The recent period of sunny weather saw Guernsey Electricity's community solar panels create 28,000kWh of power over the course of a month.
The island enjoyed 161 hours of sunshine throughout March, which meant the photovoltaic arrays at Envoy House and Electricity House - both connected to Guernsey's grid - could get to work.
Since installation, the two systems have supplied more than 300,000 kWh of renewable energy to the grid and will continue to produce enough to power around 200 electric cars each year.
Guernsey Electricity also purchases around 350,000 kWh of electricity annually from privately-owned renewable installations, which is re-distributed to its wider electricity customer group.
“The PV arrays are working really well which shows that investing in solar technology at the community scale is not just the right thing to do for the environment and our customers, but it is also being achieved at a very competitive price," said GEL's Head of Asset Management, Stuart Blondel.
Pictured: Some of the solar panels were installed at Envoy House.
“We believe that everyone should benefit from sustainable electricity, regardless of their individual circumstances. So, for customers who are not able to invest in their own solar panels, or live in a property without their own roof space, these larger scale solar installations offer our community a route to locally produced renewable energy in a way that is fair and beneficial for all.”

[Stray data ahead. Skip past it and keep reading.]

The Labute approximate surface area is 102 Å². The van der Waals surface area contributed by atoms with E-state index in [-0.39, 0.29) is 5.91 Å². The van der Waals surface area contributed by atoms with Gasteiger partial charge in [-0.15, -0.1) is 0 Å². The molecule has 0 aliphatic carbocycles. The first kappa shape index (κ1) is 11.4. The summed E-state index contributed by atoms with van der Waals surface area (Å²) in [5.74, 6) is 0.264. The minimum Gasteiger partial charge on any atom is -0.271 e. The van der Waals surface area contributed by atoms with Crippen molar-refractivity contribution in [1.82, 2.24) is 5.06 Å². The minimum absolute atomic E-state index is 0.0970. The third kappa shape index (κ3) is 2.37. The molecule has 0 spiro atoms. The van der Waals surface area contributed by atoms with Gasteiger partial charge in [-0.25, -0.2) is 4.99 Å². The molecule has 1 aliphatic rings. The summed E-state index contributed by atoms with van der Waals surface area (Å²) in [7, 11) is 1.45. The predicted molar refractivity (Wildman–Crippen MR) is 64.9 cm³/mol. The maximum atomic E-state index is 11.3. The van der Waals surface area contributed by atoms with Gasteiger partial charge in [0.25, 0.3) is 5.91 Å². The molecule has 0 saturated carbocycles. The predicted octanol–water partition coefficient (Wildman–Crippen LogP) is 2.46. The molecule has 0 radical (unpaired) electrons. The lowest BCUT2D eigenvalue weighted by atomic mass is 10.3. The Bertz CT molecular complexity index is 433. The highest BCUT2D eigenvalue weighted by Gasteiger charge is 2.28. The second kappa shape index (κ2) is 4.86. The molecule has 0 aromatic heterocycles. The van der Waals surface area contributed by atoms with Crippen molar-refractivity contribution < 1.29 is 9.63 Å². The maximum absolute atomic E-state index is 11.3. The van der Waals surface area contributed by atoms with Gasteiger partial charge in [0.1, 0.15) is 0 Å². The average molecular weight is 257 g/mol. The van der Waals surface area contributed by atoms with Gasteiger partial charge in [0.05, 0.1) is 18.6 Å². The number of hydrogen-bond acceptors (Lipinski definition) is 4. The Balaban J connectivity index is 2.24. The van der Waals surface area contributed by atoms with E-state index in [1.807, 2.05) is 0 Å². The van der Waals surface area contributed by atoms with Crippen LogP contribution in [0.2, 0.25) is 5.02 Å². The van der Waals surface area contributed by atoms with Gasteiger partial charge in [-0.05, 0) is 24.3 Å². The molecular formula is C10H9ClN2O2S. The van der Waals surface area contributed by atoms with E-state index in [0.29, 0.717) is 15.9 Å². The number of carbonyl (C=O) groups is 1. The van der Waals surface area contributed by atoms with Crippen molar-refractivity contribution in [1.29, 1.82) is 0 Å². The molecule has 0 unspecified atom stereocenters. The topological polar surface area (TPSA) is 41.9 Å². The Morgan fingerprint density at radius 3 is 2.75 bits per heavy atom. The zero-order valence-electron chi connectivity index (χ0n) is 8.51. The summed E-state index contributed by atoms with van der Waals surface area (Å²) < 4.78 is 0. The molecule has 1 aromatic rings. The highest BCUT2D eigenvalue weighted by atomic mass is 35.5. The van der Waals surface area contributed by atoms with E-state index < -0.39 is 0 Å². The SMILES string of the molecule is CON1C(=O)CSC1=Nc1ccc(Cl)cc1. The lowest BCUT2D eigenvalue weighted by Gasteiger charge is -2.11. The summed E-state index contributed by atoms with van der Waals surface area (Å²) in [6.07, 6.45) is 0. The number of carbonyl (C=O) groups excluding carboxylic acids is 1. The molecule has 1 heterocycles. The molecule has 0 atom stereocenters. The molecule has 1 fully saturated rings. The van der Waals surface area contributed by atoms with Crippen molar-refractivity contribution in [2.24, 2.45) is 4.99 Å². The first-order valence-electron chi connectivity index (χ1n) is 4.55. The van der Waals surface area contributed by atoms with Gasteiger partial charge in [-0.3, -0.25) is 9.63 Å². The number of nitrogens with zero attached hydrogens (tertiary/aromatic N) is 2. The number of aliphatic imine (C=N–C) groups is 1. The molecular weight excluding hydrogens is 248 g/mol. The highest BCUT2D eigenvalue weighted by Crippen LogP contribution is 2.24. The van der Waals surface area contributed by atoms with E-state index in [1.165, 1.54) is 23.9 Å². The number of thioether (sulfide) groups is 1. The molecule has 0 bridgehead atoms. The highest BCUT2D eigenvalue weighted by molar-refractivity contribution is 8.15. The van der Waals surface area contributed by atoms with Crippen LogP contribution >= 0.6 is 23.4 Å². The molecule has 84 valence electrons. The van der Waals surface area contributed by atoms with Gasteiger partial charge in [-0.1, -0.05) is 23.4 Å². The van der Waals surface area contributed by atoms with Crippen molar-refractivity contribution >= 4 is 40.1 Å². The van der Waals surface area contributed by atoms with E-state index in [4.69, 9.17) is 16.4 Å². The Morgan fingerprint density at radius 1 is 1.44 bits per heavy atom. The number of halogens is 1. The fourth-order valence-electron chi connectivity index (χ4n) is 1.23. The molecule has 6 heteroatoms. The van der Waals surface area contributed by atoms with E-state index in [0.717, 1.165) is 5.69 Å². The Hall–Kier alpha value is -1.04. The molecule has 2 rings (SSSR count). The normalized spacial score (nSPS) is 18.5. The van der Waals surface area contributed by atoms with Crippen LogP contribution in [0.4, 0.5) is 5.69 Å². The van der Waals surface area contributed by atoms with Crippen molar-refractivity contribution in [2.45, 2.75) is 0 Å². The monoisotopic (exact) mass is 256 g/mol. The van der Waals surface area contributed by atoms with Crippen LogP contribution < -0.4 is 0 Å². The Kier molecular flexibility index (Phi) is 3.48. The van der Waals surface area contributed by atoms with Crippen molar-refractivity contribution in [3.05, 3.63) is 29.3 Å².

Following the publication of its climate change statement and revised Environmental Sustainability Strategy earlier this year, GEL’s long term aim is to continue to invest in commercial scale solar arrays across the island.
The company is pursuing a range of additional community scale solar projects, similar to those at Envoy House and Electricity House, including installations at the King George V playing fields and the Longue Hougue Waste Transfer Station.
Both of these have now been completed and are ready to be commissioned once the current lockdown restrictions are lifted.
Pictured top: Guernsey Electricity's solar panels.
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